“You can imagine,” he says, “that’s a very sacred and private issue, and one that generally needs to be reconciled with family first. My parents were very loving and said, ‘You’re family.’”

Motivated to run for the Campbell City Council as a student project designed by SJSU political science professor Terry Christensen, Low had the energy but not the necessary experience. Two years later, he went back to the well and won a seat. Each year the council selects one of its five members to become mayor, and Low received the honor in 2009 at just 26 years of age. The result was a wave of stories across the nation noting that Campbell had the youngest openly gay mayor in the country.

“He’s got the gift politicians need of being likeable and being comfortable with people,” Christensen says. “He ran for City Council and lost. That would be enough for most people, but he went right back.”

Christensen’s assessment of Low carries some additional weight because the professor is currently working for county Supervisor Ken Yeager, who has set up an exploratory committee for his own assembly run. San Jose Councilmember Pete Constant has also talked about his interest in running for the position. Depending on how redistricting boundaries are drawn, the competition could be fierce.

Low’s path to this point, and possibly Sacramento, has been stunningly quick. Rather than immersing himself in politics as a high school student, Low devoted himself to activities like Key Club and volunteering with his father, Art Low, at community events. An optometrist for more than 35 years, Art is a board member and past president of the Campbell Chamber of Commerce.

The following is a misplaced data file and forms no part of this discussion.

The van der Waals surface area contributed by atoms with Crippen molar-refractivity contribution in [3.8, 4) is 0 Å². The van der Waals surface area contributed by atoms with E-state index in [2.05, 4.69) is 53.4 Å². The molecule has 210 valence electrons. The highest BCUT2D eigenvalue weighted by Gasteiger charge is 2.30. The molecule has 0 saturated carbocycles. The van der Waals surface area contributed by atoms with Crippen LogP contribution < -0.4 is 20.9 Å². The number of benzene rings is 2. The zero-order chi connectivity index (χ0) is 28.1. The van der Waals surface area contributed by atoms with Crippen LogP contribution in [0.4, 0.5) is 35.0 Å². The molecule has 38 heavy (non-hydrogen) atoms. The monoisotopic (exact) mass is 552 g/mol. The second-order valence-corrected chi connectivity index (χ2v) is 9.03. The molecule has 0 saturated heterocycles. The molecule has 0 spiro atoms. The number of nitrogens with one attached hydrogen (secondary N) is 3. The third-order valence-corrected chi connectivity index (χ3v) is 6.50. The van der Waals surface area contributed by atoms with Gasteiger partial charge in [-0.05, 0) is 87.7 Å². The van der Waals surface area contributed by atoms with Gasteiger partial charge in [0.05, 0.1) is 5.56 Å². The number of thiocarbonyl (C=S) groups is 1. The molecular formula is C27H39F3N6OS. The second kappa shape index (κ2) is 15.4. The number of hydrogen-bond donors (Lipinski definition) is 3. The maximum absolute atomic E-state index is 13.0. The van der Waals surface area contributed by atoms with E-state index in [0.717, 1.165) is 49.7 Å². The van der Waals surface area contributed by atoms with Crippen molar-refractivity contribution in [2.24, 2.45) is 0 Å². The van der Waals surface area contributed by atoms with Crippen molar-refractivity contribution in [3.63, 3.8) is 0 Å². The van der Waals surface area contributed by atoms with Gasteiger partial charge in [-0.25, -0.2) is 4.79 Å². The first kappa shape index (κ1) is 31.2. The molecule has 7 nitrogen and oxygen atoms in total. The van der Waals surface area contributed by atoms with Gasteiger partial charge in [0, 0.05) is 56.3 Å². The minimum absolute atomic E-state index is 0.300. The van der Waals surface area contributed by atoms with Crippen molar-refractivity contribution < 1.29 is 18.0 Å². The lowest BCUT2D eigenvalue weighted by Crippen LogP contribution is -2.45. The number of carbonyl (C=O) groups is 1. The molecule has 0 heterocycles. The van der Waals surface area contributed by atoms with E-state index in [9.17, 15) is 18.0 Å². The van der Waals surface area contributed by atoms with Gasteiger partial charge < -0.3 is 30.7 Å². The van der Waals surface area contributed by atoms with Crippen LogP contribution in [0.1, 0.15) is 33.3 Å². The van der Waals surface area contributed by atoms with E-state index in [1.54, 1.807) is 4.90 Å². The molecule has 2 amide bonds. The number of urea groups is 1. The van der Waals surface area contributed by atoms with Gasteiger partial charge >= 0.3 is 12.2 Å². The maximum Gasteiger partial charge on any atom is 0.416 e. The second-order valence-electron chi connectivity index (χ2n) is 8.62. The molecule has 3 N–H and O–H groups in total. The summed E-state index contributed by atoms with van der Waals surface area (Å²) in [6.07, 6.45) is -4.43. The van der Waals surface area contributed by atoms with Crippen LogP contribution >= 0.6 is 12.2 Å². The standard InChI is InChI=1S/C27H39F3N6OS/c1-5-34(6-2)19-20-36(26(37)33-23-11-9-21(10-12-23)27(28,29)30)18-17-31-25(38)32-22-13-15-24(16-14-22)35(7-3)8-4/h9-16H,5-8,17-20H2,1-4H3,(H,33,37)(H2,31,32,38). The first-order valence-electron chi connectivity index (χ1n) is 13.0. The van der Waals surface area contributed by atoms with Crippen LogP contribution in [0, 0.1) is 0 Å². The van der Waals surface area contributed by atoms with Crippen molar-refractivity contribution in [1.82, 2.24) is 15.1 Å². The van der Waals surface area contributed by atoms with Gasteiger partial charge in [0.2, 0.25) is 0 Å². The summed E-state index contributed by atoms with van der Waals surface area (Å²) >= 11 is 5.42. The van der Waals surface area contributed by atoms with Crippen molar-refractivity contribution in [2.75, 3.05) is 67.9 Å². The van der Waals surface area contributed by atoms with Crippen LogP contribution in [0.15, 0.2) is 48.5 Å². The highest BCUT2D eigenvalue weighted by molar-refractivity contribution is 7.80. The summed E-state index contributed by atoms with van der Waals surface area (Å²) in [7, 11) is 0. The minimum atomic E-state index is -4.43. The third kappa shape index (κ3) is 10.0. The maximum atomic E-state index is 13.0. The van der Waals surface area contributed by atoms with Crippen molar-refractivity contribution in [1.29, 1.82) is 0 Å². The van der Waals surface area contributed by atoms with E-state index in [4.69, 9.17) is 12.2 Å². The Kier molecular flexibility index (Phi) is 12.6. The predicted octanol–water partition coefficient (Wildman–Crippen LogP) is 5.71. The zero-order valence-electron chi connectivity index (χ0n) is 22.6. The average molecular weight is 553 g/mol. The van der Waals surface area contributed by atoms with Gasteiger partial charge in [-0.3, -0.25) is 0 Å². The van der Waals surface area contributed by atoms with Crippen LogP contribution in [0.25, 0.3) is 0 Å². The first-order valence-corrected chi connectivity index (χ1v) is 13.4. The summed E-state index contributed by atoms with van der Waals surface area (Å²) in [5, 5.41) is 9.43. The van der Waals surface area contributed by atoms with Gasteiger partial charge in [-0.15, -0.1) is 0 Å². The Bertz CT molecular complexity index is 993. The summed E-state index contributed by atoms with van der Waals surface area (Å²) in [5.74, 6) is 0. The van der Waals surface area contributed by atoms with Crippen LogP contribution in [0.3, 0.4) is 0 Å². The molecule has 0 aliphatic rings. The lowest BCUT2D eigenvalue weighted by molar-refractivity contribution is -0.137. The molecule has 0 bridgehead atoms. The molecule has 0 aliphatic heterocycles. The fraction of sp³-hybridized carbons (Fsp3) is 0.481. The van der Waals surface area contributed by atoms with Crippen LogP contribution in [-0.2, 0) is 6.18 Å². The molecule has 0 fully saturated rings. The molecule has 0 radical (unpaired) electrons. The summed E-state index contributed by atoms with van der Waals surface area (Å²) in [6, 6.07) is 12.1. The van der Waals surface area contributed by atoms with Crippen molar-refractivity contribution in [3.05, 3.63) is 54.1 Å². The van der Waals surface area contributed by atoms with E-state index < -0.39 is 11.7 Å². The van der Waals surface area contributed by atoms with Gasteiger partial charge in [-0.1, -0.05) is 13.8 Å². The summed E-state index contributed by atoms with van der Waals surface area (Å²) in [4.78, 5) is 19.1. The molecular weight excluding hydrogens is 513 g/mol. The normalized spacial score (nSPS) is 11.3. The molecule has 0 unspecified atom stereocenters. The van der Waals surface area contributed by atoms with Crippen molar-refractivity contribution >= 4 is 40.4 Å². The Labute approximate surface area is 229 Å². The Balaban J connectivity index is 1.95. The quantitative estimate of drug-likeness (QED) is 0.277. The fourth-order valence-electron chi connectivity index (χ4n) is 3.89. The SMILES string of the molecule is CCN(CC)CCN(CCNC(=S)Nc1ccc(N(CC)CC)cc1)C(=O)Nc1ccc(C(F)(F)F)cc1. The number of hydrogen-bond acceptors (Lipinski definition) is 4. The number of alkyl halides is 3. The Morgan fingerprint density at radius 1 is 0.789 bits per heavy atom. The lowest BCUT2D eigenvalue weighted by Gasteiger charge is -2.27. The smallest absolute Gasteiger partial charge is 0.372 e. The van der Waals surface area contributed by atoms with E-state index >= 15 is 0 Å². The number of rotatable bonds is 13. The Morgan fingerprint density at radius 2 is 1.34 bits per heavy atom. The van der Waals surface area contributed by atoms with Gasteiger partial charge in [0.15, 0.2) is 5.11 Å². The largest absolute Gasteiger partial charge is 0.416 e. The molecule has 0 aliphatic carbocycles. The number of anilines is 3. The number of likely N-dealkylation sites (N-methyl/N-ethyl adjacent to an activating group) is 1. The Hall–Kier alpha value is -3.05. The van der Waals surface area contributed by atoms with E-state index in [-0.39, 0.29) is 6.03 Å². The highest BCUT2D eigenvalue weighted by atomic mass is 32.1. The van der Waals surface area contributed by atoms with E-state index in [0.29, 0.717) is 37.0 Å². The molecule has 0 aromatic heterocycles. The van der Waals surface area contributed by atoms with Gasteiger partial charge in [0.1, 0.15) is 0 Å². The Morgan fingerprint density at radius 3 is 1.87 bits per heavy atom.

“I think he instilled that kind of philosophy and sentiment in me when I was young,” Low says. “People say, ‘You’re so young. Why do this now?’ But it’s nothing new to me. I grew up with it. It’s second nature.”

While his status as one of the nation’s youngest openly gay elected officials receives much of the attention, Low knows that the stereotype of Asians in politics can equally pigeonhole a candidate.

“Traditionally, in the culture of the Asian and Pacific Islander community, politics is not something one tries to encourage,” he says. “You become an engineer, a doctor or a lawyer—those types of endeavors.”

People such as former San Jose Mayor Norm Mineta, U.S. Rep. Mike Honda and San Jose Vice Mayor Madison Nguyen, who has already endorsed Low, have proven those stereotypes no longer apply. But Low still gets a little brush back for what he represents. He has received a fair amount of hate mail for his opposition to Proposition 8 as well as his support of immigrants and minorities.

“A lot of people will say they don’t know any gay people, but then we’ll meet and people will say, ‘He’s not that bad,’” Low says with a short laugh. “Being able to represent a community well is something I cherish. I say that not only as a member of the gay community, but as an Asian, a Pacific Islander and a young person.”

With the state assembly receiving just an 18 percent approval rating from likely voters, Low says his main motivation to run has been to lessen the public mistrust and show the benefit of an efficiently run government.

“There’s so many things that discourage people to not get into the process, but there’s such a need to get active and help people pick up the pieces,” he says. “I think there was a call to action at that point.”